5 Ways To Approach A Senior Executive

In response to my previous post on not wasting executives' time, somebody asked me how to approach one with a new idea. Here are a few tips.
1. Men - be assertive. Women - be aggressive. Executives don't realize how scary they are. Ask for their time. They won't kill you. I separate this by gender because women, especially older women, tend to be more insecure and indirect than men about promoting themselves. Women will work quietly in the background and hope someone discovers them. They won't. Watch the Katy Perry music video, "Part of Me." Be a Marine!!!!
2. Be positive. Executives hate negative. Remember they are surrounded by negative, they get criticism all the time, they are afraid themselves. Whatever it is, it's a good thing. (I could not use Sharepoint until I changed "workflow" to "playflow" in my mind. Words make a huge difference.)
3. Words before paper. Executives need to see your face, and hear your words, before they see a document. You can spend three years writing a dissertation on the paperless office only to find that some other shmoozer passed you by, got their ear, and got the credit. 
4. Research Your Target. Within appropriate limits, learn about the executive you are trying to reach. At a glance I can usually get the Myers-Briggs and partly the astrology. Learn about their cultural background, history, previous places worked, hobbies, etc. This is basic marketing. It is all about them, you have to speak their language not your own. For example I had another boss who loved dogs. I hate dogs. You know what? For many years I loved dogs. (I guess now she may learn that I hate dogs.)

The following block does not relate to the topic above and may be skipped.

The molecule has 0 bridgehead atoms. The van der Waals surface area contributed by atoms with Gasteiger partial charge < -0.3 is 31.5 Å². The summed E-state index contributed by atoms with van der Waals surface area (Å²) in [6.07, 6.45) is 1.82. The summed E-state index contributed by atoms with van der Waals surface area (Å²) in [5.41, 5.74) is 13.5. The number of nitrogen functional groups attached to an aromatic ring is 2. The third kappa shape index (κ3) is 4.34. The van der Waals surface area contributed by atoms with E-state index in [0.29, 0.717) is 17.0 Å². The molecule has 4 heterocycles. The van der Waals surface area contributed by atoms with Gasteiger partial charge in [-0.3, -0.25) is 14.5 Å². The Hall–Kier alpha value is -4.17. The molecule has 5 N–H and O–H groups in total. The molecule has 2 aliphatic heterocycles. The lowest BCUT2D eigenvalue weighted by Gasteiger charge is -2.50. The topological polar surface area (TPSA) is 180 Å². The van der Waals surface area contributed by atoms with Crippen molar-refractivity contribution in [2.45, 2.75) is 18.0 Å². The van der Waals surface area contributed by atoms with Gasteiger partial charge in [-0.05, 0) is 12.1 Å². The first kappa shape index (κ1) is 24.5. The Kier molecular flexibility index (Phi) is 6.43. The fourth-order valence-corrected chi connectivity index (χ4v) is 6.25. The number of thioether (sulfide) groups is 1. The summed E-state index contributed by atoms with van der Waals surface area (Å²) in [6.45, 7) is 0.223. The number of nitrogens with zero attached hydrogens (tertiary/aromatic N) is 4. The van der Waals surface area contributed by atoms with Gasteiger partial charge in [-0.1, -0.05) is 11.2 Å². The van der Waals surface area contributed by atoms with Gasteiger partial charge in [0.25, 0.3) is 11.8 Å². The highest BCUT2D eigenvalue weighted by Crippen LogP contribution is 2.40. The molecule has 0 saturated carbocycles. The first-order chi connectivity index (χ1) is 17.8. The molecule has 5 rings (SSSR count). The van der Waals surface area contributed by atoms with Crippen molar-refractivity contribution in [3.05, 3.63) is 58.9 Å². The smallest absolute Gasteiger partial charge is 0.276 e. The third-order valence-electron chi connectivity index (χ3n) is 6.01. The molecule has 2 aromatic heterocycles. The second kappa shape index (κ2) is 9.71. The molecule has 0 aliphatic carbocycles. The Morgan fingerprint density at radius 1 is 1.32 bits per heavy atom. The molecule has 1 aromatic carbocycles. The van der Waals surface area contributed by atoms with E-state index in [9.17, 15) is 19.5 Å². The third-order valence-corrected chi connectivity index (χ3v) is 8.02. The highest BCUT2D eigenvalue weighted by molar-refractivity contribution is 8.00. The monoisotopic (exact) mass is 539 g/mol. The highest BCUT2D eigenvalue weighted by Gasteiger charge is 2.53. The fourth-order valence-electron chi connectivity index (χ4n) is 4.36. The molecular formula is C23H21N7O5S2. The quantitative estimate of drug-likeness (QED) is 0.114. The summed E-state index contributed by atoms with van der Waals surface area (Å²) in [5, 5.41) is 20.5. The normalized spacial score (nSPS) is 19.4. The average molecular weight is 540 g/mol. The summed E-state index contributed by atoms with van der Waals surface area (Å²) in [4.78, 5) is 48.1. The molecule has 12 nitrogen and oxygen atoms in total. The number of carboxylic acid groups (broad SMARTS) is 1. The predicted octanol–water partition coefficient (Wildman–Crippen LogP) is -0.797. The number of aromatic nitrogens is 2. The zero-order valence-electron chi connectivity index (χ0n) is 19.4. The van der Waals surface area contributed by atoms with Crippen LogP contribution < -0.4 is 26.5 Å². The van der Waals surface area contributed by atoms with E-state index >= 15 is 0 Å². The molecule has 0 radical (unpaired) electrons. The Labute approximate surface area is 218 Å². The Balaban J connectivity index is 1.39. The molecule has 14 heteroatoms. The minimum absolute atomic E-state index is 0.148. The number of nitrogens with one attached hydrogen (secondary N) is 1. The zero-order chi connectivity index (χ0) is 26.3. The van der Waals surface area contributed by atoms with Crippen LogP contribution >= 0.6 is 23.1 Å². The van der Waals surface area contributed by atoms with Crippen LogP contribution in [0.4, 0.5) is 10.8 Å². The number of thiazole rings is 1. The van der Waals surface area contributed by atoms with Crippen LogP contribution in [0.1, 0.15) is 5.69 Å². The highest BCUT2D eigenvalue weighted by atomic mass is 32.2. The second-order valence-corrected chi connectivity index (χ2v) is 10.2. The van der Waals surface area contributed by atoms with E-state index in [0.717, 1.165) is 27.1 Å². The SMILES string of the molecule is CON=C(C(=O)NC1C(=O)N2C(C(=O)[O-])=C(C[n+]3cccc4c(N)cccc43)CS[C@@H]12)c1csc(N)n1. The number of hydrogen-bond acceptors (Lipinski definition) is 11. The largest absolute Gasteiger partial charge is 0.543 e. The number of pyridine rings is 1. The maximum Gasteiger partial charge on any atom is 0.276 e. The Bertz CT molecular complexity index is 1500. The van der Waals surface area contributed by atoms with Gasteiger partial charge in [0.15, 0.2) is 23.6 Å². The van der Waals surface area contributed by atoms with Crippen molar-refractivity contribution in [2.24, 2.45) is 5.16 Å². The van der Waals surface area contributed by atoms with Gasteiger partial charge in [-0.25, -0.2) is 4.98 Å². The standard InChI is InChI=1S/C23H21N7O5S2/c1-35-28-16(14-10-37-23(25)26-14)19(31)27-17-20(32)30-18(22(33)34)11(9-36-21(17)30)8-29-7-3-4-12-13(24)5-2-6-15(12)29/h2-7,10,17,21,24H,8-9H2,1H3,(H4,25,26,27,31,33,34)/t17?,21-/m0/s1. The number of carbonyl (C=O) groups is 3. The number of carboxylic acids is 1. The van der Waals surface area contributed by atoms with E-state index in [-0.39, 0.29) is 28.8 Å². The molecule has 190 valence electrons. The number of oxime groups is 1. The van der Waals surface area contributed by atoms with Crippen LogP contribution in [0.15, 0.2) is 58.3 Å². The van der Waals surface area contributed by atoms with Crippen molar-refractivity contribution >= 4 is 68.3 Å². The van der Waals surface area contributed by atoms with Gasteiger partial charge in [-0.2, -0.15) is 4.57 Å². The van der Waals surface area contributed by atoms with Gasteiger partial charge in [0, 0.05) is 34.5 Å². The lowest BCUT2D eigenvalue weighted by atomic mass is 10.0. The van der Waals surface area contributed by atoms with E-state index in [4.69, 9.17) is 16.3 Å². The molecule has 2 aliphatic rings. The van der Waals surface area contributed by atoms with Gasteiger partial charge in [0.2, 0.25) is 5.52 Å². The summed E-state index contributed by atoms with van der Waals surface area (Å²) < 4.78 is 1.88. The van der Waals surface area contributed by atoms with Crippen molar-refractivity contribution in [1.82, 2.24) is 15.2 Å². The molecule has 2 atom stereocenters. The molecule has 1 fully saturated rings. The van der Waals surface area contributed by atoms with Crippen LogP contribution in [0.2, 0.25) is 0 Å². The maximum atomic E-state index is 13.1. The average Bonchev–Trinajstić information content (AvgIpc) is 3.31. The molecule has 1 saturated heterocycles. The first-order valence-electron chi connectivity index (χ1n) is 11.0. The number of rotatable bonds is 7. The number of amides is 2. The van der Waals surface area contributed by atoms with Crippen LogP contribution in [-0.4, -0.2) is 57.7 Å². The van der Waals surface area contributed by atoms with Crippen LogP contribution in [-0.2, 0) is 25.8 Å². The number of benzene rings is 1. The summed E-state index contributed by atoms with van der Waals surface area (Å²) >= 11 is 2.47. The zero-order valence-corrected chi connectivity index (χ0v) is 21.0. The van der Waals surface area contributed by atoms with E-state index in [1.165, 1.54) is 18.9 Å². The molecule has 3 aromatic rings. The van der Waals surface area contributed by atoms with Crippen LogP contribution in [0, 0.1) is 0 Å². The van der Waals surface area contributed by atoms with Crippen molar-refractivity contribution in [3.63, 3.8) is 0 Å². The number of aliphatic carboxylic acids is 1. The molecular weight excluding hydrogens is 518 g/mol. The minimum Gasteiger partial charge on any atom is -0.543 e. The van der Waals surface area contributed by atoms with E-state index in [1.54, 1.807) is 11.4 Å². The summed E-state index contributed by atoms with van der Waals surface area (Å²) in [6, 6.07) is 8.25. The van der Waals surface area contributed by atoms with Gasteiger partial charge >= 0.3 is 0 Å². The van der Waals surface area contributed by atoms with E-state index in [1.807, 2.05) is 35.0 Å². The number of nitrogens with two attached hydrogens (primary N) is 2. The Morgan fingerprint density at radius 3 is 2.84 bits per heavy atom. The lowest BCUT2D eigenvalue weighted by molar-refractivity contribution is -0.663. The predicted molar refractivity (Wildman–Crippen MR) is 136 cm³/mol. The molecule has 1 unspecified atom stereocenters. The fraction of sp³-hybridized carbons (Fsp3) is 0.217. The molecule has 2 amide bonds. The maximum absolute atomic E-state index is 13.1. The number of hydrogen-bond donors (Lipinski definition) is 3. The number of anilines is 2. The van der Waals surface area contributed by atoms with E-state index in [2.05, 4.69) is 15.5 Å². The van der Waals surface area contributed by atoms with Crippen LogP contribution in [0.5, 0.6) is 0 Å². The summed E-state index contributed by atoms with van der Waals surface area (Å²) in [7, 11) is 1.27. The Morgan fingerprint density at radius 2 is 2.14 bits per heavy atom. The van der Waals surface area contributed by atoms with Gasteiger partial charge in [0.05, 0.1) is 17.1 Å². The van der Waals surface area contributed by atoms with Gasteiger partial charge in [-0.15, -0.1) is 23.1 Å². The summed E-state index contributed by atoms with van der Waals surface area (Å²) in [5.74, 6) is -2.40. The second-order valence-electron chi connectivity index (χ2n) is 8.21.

5. Find Out Who Has The Keys. Are you reaching the right person? You don't have to knock down the executive's front door. Do they have a peer who is more accessible, who cares about what you care about? Are you able to get an appointment with the executive - are you on good terms with the people who work with and for them? You have to approach the executive as part of a network, not as an individual on their own.
Last piece of advice but probably the most important - some executives do not wish to be approached directly. Find out if that is the case and NEVER violate their space. Or you may find yourself in the headlights of that icy glare. Yes, it happens. No it is not fun.

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